Of course, you can see this as sexist. I don’t. It’s not universally true and it may be either nature or nurture, or both.
So, it was with all this in mind that I began my farm hunt. I’m not usually obsessional, but for some reason, although I had little money and less skill, this idea obsessed me. Drawing a four-hour radius around Sydney, I looked everywhere – Mudgee, Bathurst, Oberon, Goulburn, Gunning, Cooma. Our criteria were accessibility, fertility, climbability (I wanted a hill), permanent water and sweetness – aka ‘feel’.
Feel is a concept that turns country estate agents cross-eyed. But we persevered. After several years, dozens of trips and several offers, we ended up buying a tiny square of cattle-farming country on a dirt road high in the Southern Tablelands, south of Braidwood. It had everything except the hill, though there are plenty nearby. And so it began.
Step one, before we could do anything, was to construct a driveway. This ushered in lesson one. Nothing can be done without getting ‘a man’, usually with a machine. And, in part because it always involves significant travel time, everything comes in $10K increments. But we pressed on, in this order: driveway, tiny one-room cabin, composting dunny then, because we needed a roof to collect solar and rain, a large shed. I was reminded here of Jun’ichirō Tanizaki’s lovely idea, set out in his book In Praise of Shadows, that when making a Japanese house you first build a roof and then, in its shadow, the dwelling space.
And, throughout it all, tree-planting. When I felt down or disheartened, I’d buy a few more trees, dig a few more holes. We planted around a hundred trees and watered them by hand through the terrible drought, carrying water, by bucket, from the spring.
It’s interesting to discover first hand just what it takes to survive on a piece of land. To collect solar power, and for water, we needed a roof. And, under it, a shed. To undertake any grazing management, we needed fences. But to do any of it – even keep bees or chooks – we also needed to be able to spend significant periods of time there. So we needed to convert the shed to a dwelling. That required council approval, a huge project in itself – especially after the concrete contractor went bust and stopped returning calls. We needed walls and insulation, Wi-Fi and phone service, since Telstra flatly refused to provide a landline and Energy Australia wanted $50K just to connect to the grid. You can get a lot of solar for $50K.
No sooner had we made the place habitable, than the 2019 fires arrived, engulfing us for months in thick orange smoke. It came from three directions, before the fires joined into one. The smoke was so thick you couldn’t see the sheep and your eyes watered inside with the windows shut. The fear was thicker. Then, COVID, with consequent restrictions on both access and income.
Since then, progress has been slow, though the demands, and occasional hiccups, continue. Just the other day, someone broke in and stole our ancient ute, although it was locked and keyless. And, because we occasionally agist my neighbour’s bull, the calves keep being born, so the paddocks become more crowded and grass must be managed.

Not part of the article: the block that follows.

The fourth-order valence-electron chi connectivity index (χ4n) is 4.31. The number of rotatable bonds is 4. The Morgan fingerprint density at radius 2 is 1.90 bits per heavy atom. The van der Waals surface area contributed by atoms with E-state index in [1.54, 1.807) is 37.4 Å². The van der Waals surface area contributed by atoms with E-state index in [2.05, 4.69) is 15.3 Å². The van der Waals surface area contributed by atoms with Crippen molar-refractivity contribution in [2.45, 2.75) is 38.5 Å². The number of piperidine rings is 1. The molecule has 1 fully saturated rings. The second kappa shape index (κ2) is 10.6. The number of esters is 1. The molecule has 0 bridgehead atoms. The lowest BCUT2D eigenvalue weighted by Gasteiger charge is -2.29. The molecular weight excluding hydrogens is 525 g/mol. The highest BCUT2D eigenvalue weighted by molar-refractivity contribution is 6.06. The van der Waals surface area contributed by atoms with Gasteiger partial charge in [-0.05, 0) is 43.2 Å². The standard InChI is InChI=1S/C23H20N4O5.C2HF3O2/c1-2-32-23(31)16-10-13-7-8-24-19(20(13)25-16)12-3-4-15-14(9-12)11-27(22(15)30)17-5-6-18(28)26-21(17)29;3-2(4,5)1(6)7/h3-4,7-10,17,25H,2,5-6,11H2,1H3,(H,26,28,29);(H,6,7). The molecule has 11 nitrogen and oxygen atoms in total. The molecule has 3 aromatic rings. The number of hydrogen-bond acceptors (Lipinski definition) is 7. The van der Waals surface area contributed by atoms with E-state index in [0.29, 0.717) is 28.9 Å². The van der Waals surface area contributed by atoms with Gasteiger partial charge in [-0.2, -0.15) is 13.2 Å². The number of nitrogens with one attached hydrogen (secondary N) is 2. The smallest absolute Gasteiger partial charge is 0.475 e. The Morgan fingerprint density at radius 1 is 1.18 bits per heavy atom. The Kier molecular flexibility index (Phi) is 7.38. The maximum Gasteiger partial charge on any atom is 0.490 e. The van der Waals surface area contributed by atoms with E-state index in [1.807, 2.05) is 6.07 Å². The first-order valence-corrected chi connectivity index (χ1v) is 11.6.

The herd is tiny. Currently, six. For a while, last winter, there were ten – and so little grass we had to bring in hay. Now there’s so much grass I need a man-with-machine to cut it, or it’ll soon be a fire hazard. So, yes, I’m getting an idea of how much work is required. And how much money.
So, this is our tiny farm. Is it a good idea? I resist the term hobby farm. Rather, it’s an experiment, and experiments, of course, can fail. But it’s not over yet. The hundred trees – which include half a dozen heirloom apples, nectarines, walnuts, pomegranates and olives, as well as flame-retardant species like oaks, ashes and elms – are now established. In fifty years they’ll be huge, shade-giving and climbable. Already, my three-year-old grandson loves the place. He moves differently there. Thinks differently. Perhaps these beautiful trees will be for his grandchildren to climb. Myself, I think the place is more than that, even for us, even now.
In farming – as in climate change, renewable energy and COVID management – Australia persistently drags the chain. Barnaby Joyce, as a rural thought leader, should be pursuing low-carbon regenerative agriculture, rather than demanding to know how much it will cost. But regenerative farming is spreading anyway, across the country, among the young. COVID may even assist this, pushing city people into rural areas, changing the thought mosaic. And all the time, new work emerges on understanding agro-ecosystems and on how small, idea-intensive farms seen up-close and personal – not ultra-mechanised million-hectare big-hat cigar-chewing industrial farms operated from a helicopter viewpoint – can improve food and save the planet. This story is still being written. It’s scary, but it’s exciting. Perhaps we are finding our feet right where they’ve always been. On the ground.